This talk investigates implied volatility in general classes of stock price models. To begin with, we take a very general view. We find that implied volatility is always, everywhere, and for every expiry well-defined only if the stock price is a non-negative martingale. We also derive sufficient and close to necessary conditions for an implied volatility surface to be free from static arbitrage. In this context, free from static arbitrage means that the call price surface generated by the implied volatility surface is free from static arbitrage. We also investigate the small time to expiry behaviour of implied volatility. We do this in almost complete generality, assuming only that the call price surface is non-decreasing and right continuous in time to expiry and that the call surface satisfies the no-arbitrage bounds (S−K)+ < C(K, T) < S. We used S to denote the current stock price, K to be a option strike price, T denotes time to expiry, and C(K, T ) the price of the K strike option expiring in T time units. Under these weak assumptions, we obtain exact asymptotic formulae relating the call price surface and the implied volatility surface close to expiry. We apply our general asymptotic formulae to determining the small time to expiry behaviour of implied volatility in a variety of models. We consider exponential Levy models, obtaining new and somewhat surprising results. We then investigate the behaviour close to expiry of stochastic volatility models in the at-the-money case. Our results generalise what is already known and by a novel method of proof. In the not at-the-money case, we consider local volatility models using classical results of Varadhan. In obtaining the asymptotics for local volatility models, we use a representation of the European call as an integral over time to expiry. We may also consider review representations of the European call option.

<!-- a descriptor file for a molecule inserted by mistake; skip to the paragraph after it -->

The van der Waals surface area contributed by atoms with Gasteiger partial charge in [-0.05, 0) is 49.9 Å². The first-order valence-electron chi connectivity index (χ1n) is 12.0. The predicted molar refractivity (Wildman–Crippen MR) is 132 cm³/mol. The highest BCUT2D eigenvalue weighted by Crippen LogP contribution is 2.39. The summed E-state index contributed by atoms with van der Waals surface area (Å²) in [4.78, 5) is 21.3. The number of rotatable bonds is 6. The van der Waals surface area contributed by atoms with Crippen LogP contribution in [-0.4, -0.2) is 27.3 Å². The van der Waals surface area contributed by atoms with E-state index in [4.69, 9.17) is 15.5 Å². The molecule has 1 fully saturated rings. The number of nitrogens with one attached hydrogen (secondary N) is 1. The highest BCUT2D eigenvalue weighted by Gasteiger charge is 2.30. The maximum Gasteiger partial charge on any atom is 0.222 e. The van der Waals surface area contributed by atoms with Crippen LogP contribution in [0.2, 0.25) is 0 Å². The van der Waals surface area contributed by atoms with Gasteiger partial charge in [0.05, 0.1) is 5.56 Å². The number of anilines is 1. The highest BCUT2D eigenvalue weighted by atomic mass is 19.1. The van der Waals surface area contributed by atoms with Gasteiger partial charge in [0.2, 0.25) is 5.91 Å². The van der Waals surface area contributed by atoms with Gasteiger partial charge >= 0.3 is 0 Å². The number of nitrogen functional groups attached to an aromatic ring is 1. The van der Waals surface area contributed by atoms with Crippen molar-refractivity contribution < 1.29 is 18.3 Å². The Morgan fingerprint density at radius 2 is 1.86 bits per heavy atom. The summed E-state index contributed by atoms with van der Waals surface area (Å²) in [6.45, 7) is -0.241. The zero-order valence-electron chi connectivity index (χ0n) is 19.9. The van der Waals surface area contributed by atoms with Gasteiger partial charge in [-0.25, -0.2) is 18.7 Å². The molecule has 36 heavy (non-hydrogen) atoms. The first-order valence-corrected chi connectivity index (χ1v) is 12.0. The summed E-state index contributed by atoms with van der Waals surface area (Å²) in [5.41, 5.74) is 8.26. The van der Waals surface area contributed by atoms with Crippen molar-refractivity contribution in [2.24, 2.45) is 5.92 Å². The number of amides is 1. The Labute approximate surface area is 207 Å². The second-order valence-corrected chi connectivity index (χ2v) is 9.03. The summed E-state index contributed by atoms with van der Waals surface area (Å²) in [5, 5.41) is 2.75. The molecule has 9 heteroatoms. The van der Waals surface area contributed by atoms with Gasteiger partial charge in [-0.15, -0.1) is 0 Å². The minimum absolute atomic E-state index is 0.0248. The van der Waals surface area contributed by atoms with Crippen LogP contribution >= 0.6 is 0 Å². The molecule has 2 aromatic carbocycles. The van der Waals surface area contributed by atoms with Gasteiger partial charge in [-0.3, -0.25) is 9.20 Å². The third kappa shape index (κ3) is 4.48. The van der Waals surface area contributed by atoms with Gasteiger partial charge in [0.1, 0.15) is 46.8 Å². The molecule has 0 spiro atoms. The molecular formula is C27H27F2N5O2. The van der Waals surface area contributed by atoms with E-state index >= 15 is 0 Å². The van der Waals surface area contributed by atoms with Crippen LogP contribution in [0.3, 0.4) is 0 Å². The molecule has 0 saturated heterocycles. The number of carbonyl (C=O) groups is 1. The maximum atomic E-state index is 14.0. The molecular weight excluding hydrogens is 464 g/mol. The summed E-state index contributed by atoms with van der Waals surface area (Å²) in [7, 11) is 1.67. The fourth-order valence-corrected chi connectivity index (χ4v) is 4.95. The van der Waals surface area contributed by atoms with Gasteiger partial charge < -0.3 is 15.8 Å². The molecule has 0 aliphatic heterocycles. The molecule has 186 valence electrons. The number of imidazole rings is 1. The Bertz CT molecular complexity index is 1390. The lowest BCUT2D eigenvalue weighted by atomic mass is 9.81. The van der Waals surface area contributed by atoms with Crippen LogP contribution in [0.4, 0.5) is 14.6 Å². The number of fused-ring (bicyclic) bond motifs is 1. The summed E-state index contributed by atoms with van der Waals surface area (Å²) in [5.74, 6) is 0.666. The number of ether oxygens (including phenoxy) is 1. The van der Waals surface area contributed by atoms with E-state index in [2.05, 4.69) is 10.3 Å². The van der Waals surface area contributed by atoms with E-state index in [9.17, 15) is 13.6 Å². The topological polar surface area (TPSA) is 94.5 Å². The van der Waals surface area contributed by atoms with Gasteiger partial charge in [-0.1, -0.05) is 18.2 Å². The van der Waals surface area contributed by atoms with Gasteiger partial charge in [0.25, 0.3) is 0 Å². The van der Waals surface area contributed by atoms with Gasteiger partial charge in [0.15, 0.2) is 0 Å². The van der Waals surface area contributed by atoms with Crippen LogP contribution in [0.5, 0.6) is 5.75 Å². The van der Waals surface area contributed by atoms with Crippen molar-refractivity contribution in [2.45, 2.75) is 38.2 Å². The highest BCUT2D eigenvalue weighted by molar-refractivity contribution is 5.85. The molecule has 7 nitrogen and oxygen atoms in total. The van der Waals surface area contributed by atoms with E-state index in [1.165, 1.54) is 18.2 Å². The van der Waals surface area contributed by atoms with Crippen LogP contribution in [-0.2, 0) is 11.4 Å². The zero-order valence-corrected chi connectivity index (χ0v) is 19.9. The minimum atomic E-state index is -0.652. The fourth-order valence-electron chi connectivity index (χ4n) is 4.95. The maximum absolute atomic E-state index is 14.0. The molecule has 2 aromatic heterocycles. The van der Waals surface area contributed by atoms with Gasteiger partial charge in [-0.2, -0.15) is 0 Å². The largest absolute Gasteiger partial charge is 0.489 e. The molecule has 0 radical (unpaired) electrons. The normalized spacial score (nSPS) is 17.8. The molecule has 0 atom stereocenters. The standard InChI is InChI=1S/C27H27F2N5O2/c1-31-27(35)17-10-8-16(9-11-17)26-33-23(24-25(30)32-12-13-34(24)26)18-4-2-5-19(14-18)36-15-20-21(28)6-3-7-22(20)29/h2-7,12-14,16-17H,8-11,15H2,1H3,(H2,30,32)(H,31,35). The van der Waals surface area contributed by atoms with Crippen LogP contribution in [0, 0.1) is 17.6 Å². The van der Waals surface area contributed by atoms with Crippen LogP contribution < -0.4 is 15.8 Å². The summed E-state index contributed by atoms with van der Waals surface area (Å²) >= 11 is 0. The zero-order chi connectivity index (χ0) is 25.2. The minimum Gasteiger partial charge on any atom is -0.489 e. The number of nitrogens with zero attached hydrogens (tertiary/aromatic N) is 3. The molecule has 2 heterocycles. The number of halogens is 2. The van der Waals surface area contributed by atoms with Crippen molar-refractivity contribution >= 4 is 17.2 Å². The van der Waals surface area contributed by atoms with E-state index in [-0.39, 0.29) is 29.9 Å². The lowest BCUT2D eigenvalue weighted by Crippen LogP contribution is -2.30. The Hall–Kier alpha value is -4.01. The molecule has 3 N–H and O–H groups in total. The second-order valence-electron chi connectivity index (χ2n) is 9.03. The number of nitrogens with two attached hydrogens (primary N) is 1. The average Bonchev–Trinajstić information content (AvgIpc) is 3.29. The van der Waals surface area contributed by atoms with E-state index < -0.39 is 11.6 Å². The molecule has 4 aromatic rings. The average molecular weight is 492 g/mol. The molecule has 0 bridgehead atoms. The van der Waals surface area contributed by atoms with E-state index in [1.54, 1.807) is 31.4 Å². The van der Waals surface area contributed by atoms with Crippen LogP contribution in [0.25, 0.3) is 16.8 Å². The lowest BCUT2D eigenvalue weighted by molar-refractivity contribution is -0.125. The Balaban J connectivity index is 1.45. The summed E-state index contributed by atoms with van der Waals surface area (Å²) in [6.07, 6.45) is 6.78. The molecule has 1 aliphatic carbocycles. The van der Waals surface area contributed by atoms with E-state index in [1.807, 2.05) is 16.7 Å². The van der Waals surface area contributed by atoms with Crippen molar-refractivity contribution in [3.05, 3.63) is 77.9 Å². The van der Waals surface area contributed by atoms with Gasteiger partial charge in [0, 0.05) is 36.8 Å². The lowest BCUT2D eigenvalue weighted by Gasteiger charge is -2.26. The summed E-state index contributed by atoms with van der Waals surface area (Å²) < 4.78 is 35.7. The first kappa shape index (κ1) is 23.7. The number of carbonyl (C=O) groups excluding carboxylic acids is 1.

About the speaker: Michael Roper was a PhD student in our department and just submitted his PhD thesis. He started work as a Research Associate at the Department of Statistics, UNSW. He is interested in mathematical finance.


Michael Roper

Research Area

Statistics Seminar




Fri, 27/03/2009 - 4:00pm